At that last bit he reached over for me again, but instead of slapping my leg, he squeezed my knee. It was borderline ticklish. Any more pressure and I would have been squirming. He didn’t remove it right away, either, and I could feel his eyes coaxing mine to meet them.
Too many feelings were running through me and my body was responding; my tongue felt dry and thick, the skin on my upper neck danced nervously, the hairs coming alive. I looked at him. He seemed concerned or interested in my response but there was something else lurking behind those brown eyes. Something I couldn’t place my finger on. It was almost as if he was undecided. A restlessness.
“So where are we staying tonight? Your place?” I found myself saying.
At that his eyes flinched and he quickly withdrew his hand.
“No,” he said, pursing his lips. I obviously said the wrong thing. I wanted to push it.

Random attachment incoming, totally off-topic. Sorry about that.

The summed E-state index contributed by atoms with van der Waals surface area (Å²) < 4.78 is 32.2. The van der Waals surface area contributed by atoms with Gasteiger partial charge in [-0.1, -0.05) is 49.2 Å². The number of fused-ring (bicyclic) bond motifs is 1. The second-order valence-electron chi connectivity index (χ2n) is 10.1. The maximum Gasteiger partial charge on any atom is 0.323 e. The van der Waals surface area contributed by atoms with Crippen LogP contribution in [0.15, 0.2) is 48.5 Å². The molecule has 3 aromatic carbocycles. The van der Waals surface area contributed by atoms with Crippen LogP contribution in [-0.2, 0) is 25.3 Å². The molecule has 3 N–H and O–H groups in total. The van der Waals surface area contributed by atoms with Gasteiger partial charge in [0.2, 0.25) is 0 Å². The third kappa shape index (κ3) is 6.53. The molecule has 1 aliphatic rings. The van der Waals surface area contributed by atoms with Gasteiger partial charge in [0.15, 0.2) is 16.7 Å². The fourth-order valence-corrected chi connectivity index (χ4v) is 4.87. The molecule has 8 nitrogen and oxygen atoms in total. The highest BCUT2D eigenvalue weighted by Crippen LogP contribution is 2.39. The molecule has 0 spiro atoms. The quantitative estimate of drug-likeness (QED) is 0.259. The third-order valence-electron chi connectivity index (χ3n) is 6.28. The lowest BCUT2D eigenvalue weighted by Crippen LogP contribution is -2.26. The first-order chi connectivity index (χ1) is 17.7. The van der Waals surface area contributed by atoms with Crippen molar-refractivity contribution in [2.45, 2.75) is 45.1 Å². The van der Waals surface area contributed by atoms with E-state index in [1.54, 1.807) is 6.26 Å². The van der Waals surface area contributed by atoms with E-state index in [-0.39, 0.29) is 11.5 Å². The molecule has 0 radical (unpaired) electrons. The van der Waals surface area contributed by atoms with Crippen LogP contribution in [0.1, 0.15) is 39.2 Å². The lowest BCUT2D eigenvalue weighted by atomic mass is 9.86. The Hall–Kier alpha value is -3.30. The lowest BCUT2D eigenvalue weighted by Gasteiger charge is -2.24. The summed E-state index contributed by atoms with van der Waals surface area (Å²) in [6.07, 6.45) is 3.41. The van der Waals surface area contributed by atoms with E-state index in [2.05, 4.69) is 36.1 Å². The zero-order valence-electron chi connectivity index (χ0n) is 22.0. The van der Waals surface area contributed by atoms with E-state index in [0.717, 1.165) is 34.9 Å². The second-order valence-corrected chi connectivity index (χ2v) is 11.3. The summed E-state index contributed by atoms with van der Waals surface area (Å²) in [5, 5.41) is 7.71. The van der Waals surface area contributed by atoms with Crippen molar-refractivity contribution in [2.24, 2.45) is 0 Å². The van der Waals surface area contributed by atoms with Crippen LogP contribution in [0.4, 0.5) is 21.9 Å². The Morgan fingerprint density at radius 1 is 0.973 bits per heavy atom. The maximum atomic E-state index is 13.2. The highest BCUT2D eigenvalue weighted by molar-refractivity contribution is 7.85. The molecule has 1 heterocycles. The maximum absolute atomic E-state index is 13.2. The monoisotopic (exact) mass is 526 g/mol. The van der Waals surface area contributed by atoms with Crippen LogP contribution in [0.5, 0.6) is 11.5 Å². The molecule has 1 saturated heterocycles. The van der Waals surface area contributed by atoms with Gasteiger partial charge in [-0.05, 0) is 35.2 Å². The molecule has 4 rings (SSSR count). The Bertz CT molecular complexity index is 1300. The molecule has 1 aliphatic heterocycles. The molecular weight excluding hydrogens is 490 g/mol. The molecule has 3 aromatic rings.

“Does Jenn object?”
If he flinched it was barely detectable. He did crunch down hard on his toothpick before saying, “No, no. She…it’s just better if we get as close to Vancouver as possible. I think Bellingham is probably a safe bet, just find a Motel 6 there or something like that. If we went through the border now we’d cause too much of a fuss…especially with all the gear back there. I don’t want to tell them we’re there on work since we would need a visa and all that.”
I nodded, not really convinced by his spiel but it did make sense. I wouldn’t have blamed Jenn anyway if she didn’t want me in their apartment. Still, the apprehension that Dex subtly gave off was enough to make me store the memory in my mind for future use. There was something else, and maybe one day I’d figure it out.
“And where are you from?”
I leaned forward in the car and smiled up at the questioning border guard, who looked like he had taken on too many shifts in a row.
We were in the border lineup heading into British Columbia, a place I hadn’t been to for at least five years. It used to be a popular jaunt for cheap shopping back in my high school days, but with their rising dollar and the visitor paranoia after 9/11, I hadn’t been itching to come back. I was just glad I actually had a passport (thanks to various trips to Sweden to see my grandfather Karl over the years) since that whole regulation had changed too.